Dogs have hearts of gold – but put them into an MRI machine and they turn into ‘demons’.
People have been left in stitches after actor and comedian Andy Richter shared an MRI scan of his friend’s pug.
With users claiming it to be “simultaneously the cutest and most terrifying thing” they’ve ever seen, the picture has been shared more than 14,400 times on Twitter.
One user said: “This made me laugh uncontrollably for two minutes straight.”
Another user added: “Amazing. Pugs may be the only creature to look exactly the same in X-Ray as in visible light.”
A third user, who was unsure about the image, said: “Thank you for the happy nightmares this image will bring me tonight.”
While most users laughed at the poor pug, a vets said it highlights the concerns about selective breeding, which has been having detrimental impacts on the health of the breed.
Rory Cowlam, a vet based in London, told the Independent that although most MRI images, including those taken of humans, would look unusual to the untrained eye, he conceded the pug’s snapshot was ‘pretty odd looking’
Dr Cowlam said: “Their faces have been shortened due to intensive breeding by humans, unfortunately.
“They have these massive eyes, bunched up noses – the condition is called brachycephalism.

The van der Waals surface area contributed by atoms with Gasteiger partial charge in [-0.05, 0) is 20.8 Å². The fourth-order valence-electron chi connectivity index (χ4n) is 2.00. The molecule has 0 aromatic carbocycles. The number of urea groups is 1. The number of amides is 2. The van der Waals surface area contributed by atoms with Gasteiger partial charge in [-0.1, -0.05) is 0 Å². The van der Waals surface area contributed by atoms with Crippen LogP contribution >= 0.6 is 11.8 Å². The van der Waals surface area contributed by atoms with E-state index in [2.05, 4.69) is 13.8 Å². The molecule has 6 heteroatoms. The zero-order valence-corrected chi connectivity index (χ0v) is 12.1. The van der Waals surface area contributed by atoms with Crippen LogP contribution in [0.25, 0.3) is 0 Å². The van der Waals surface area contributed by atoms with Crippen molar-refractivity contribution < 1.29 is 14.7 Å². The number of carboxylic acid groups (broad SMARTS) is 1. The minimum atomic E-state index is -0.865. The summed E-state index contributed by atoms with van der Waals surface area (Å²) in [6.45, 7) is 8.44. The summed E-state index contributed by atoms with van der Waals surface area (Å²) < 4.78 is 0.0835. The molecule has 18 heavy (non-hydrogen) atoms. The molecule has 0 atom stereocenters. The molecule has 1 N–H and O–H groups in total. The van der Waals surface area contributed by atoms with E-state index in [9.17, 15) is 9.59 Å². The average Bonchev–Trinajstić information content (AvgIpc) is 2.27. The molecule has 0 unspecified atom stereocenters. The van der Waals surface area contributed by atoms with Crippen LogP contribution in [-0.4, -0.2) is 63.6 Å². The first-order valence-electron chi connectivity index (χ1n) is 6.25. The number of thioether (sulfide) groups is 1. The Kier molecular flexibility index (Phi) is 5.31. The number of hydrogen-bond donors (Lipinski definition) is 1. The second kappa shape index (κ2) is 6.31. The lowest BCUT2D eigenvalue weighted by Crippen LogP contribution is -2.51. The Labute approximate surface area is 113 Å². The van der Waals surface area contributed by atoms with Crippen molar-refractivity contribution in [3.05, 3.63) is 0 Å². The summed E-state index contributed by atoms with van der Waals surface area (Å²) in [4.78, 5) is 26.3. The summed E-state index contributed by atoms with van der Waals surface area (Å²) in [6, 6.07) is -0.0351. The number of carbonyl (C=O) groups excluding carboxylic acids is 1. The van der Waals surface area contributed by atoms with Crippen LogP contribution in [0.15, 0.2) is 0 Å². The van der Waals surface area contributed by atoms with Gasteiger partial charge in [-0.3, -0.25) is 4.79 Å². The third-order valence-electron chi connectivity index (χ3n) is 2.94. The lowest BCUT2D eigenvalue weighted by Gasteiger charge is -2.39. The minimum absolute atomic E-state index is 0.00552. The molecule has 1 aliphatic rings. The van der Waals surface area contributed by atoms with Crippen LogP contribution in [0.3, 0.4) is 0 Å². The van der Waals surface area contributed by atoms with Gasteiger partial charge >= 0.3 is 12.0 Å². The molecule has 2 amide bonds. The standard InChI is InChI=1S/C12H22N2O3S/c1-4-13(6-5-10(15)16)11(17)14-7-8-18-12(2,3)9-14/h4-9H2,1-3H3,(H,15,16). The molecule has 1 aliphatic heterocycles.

“We have, through human selection, bred them to look more like a human baby because we find that cute, but unfortunately that cute look is not very good for the animal.”
With other breeds including French bulldogs and Shih Tzus also suffering from the same condition, Dr Cowlam said he would ‘actively encourage’ prospective owners to think again about buying animals with brachycephalism.
Earlier this year, the RSPCA launched a Save Our Breath campaign urging the public not to buy breeds who cannot live normal lives due to the irresponsible way they’ve been selectively bred.
The number of British bulldog puppies being registered with the Kennel Club increased 149 per cent, between 2011 and 2020, while the number of French bulldogs registered soared by 1,317 per cent.
This is also reflected in the number of Frenchies who are coming into RSPCA care having been abandoned or signed over, usually due to the cost of their veterinary needs.
While Staffies still account for the largest proportion of dogs coming into the RSPCA, their numbers are steadily declining, while the number of Frenchies increased by 1,567 per cent from three in 2015 to 50 in 2020.
Brachycephaly isn’t exclusive to dogs, it’s also a growing problem in cats, rabbits and horses.
RSPCA dog welfare expert Dr Samantha Gaines said: “Sadly we are now seeing this desirability for short noses and flat faces in cats and rabbits despite the severe health issues that result from this type of breeding.
“For years we have deliberately been breeding dogs in our pursuit for extreme body shapes including shorter, flatter faces.
“We’ve created generations who struggle to breathe, struggle with heat regulation, are chronically tired and can’t exercise without collapsing, and have to sleep with their head propped up on a pillow or with a toy in their mouth, just to help them breathe.
“In dogs, particularly, this has become such a huge welfare concern that we are left with only one option; to urge people not to buy them at all.
“Unfortunately, it is too risky to buy these pets because it is practically impossible to find a healthy one. This is a growing animal crisis and urgent intervention is required.”